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Argentina, the birthplace of the tango, is now the birthplace of a new winery started by a Texas couple.
Texas Tango: Ikal 1150 Winery
Argentina, the birthplace of the tango, is now the birthplace of a new winery started by a Texas couple. Sandra Beltran and Jerry Ward met in 2001 at the Ikal del Mar Hotel on Mexico’s Mayan Riviera. The two hit it off immediately and as luck would have it, they were both from Houston. Once back in the Bayou City, they realized they shared many of the same interests, including gourmet foods, fine wine and travel. During their courtship, they traveled to Napa Valley for harvest season and also visited the wine regions of Australia, France and Italy. They eventually married in 2003.
The happy couple and a group of entrepreneurial friends took a hiking trip to Argentina’s Aconcagua Mountain and were amazed by the region’s natural beauty and fantastic wines. That trip sparked the idea to start their own vineyard. When it came time to name the winery, they chose the name “Ikal 1150,” which comes from the Mayan word for “poetry” and the altitude of the grape fields, in meters. The Ikal name is a constant reminder of the hotel where their personal and business journey began.
The Ikal 1150 vineyard is located in the hills of Mendoza, Argentina, near where the couple took their hiking trip. The winery produces three distinctive vintages: a Cabernet Sauvignon, a Malbec, and a Chardonnay. The grapes are grown in sandy, rocky soil bathed with lots of sunshine by day and bright stars and cool dry air at night. The challenging soil conditions and temperature variance make the vines struggle and the fruit ripen slowly, giving the wines their signature body and distinct flavor, which wine drinkers describe as “poetry in a bottle,” partly due to the name and partly due to the unique taste.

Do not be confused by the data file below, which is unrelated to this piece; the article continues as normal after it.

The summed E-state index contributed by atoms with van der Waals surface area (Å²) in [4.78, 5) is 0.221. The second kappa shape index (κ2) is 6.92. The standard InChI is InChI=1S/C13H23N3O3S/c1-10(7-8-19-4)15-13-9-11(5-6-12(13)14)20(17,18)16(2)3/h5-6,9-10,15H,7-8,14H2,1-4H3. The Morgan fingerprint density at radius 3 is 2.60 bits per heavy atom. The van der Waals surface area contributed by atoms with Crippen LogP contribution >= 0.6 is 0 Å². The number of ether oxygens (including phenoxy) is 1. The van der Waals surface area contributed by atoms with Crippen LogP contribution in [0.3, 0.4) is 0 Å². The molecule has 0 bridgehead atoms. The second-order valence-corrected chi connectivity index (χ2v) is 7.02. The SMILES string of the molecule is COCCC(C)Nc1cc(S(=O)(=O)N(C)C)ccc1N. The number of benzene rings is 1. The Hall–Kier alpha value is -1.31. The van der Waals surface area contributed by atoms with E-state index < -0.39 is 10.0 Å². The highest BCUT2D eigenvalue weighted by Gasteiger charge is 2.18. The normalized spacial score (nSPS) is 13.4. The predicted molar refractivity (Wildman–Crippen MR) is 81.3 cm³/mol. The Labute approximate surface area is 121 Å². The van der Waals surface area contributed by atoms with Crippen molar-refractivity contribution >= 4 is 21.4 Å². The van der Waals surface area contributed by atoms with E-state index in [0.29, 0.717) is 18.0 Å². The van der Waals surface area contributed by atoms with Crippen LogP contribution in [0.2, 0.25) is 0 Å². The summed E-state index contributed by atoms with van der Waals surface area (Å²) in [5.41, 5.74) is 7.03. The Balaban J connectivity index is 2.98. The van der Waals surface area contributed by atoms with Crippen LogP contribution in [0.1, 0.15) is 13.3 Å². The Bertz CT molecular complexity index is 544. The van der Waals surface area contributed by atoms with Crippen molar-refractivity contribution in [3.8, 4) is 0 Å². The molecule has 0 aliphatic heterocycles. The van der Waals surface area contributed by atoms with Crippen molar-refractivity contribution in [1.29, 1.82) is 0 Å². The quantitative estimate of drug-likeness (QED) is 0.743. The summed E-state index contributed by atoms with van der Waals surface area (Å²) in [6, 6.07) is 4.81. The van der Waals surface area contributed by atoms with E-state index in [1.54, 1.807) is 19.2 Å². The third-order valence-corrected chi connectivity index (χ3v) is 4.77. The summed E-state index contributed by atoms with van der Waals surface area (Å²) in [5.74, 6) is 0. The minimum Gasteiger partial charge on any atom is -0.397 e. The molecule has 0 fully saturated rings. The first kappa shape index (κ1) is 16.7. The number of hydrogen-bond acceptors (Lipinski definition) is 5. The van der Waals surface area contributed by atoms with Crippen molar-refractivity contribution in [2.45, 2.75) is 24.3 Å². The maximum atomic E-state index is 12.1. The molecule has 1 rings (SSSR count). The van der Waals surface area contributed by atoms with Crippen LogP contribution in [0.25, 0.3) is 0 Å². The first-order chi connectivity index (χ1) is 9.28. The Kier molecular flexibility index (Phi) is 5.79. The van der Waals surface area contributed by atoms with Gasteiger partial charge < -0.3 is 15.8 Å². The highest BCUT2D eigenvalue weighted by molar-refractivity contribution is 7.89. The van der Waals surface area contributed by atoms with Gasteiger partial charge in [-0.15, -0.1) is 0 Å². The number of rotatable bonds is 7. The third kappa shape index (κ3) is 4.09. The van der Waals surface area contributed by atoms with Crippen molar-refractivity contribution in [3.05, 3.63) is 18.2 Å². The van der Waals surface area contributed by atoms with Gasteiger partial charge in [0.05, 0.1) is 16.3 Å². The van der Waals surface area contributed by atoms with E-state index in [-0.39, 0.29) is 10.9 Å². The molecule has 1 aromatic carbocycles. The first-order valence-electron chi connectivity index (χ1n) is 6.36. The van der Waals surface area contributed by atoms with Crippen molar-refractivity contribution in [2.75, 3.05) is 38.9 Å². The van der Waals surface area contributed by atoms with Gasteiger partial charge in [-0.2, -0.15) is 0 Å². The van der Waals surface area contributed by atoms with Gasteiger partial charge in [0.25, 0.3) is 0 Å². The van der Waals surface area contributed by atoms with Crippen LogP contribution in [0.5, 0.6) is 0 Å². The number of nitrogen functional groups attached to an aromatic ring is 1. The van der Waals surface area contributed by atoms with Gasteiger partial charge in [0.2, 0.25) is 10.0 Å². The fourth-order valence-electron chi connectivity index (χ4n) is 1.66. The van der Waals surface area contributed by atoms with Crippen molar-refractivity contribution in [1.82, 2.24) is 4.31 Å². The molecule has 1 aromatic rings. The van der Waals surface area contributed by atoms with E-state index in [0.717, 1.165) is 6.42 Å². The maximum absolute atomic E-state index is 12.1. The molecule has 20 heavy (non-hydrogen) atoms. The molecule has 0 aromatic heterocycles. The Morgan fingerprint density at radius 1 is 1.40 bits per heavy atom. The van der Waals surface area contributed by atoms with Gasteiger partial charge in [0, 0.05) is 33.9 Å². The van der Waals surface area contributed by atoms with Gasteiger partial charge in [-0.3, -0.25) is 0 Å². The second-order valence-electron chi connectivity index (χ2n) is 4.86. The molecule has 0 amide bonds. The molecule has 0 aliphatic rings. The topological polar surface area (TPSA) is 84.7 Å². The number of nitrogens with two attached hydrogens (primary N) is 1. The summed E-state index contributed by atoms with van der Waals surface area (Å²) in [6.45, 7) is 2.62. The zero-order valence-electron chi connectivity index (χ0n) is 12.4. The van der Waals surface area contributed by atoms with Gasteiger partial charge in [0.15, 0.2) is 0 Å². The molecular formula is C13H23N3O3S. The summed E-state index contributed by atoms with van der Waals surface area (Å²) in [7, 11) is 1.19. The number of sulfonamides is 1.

The couple chose to launch the wine in their home state. They knew that Texans love good food and good wine and they could not think of a better place to get it started. They are determined to make it successful and are splitting the responsibilities to make it happen. Jerry focuses on the day-to-day operations of the company and Sandra handles the public relations, sales and marketing. They are also still working their day jobs. Jerry is an Oracle consultant and Sandra runs a management and marketing company for luxury hotels.
“It has definitely been an uphill battle trying to launch the wine in a distressed economy, where the market is saturated with good wines and very low prices.” said Sandra. “The one thing that keeps us going is the moral support from good friends, and the warm reception we get from restaurants when they find out we are Texans . . . that keeps us motivated.”
Ikal 1150 only produces 1000 cases for the U.S. each year, with the majority going to Texas. The company’s wines won the San Diego Critics Challenge Award in 2008 and Bronze medals at the Houston Rodeo “Bits and Bites” competition in 2009.